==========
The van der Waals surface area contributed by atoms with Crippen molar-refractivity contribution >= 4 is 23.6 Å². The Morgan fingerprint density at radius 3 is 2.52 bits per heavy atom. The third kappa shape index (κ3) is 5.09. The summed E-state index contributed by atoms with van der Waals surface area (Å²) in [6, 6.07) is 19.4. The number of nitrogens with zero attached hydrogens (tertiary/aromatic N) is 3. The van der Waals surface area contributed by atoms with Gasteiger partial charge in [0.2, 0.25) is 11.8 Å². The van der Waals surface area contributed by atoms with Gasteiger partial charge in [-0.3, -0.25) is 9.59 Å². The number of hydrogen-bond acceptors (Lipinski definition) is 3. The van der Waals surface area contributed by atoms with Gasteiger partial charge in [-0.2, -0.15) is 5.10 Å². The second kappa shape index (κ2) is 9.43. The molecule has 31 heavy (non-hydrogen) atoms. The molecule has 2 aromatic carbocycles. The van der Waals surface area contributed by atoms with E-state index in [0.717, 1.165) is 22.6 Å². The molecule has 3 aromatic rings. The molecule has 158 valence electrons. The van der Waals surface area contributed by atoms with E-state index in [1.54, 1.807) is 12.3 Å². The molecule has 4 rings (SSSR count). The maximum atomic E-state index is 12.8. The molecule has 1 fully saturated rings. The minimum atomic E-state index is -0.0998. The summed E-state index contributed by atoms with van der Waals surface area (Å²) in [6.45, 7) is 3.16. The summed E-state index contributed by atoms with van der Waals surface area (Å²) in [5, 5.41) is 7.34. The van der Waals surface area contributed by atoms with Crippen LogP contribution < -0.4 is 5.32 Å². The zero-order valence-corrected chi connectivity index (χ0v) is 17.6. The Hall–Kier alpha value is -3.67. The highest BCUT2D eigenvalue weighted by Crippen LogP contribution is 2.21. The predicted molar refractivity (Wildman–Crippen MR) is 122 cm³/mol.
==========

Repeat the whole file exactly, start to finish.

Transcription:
The van der Waals surface area contributed by atoms with Crippen molar-refractivity contribution >= 4 is 23.6 Å². The Morgan fingerprint density at radius 3 is 2.52 bits per heavy atom. The third kappa shape index (κ3) is 5.09. The summed E-state index contributed by atoms with van der Waals surface area (Å²) in [6, 6.07) is 19.4. The number of nitrogens with zero attached hydrogens (tertiary/aromatic N) is 3. The van der Waals surface area contributed by atoms with Gasteiger partial charge in [0.2, 0.25) is 11.8 Å². The van der Waals surface area contributed by atoms with Gasteiger partial charge in [-0.3, -0.25) is 9.59 Å². The number of hydrogen-bond acceptors (Lipinski definition) is 3. The van der Waals surface area contributed by atoms with Gasteiger partial charge in [-0.2, -0.15) is 5.10 Å². The second kappa shape index (κ2) is 9.43. The molecule has 31 heavy (non-hydrogen) atoms. The molecule has 2 aromatic carbocycles. The van der Waals surface area contributed by atoms with E-state index in [0.717, 1.165) is 22.6 Å². The molecule has 3 aromatic rings. The molecule has 158 valence electrons. The van der Waals surface area contributed by atoms with E-state index in [1.54, 1.807) is 12.3 Å². The molecule has 4 rings (SSSR count). The maximum atomic E-state index is 12.8. The molecule has 1 fully saturated rings. The minimum atomic E-state index is -0.0998. The summed E-state index contributed by atoms with van der Waals surface area (Å²) in [6.45, 7) is 3.16. The summed E-state index contributed by atoms with van der Waals surface area (Å²) in [5, 5.41) is 7.34. The van der Waals surface area contributed by atoms with Crippen LogP contribution < -0.4 is 5.32 Å². The zero-order valence-corrected chi connectivity index (χ0v) is 17.6. The Hall–Kier alpha value is -3.67. The highest BCUT2D eigenvalue weighted by Crippen LogP contribution is 2.21. The predicted molar refractivity (Wildman–Crippen MR) is 122 cm³/mol.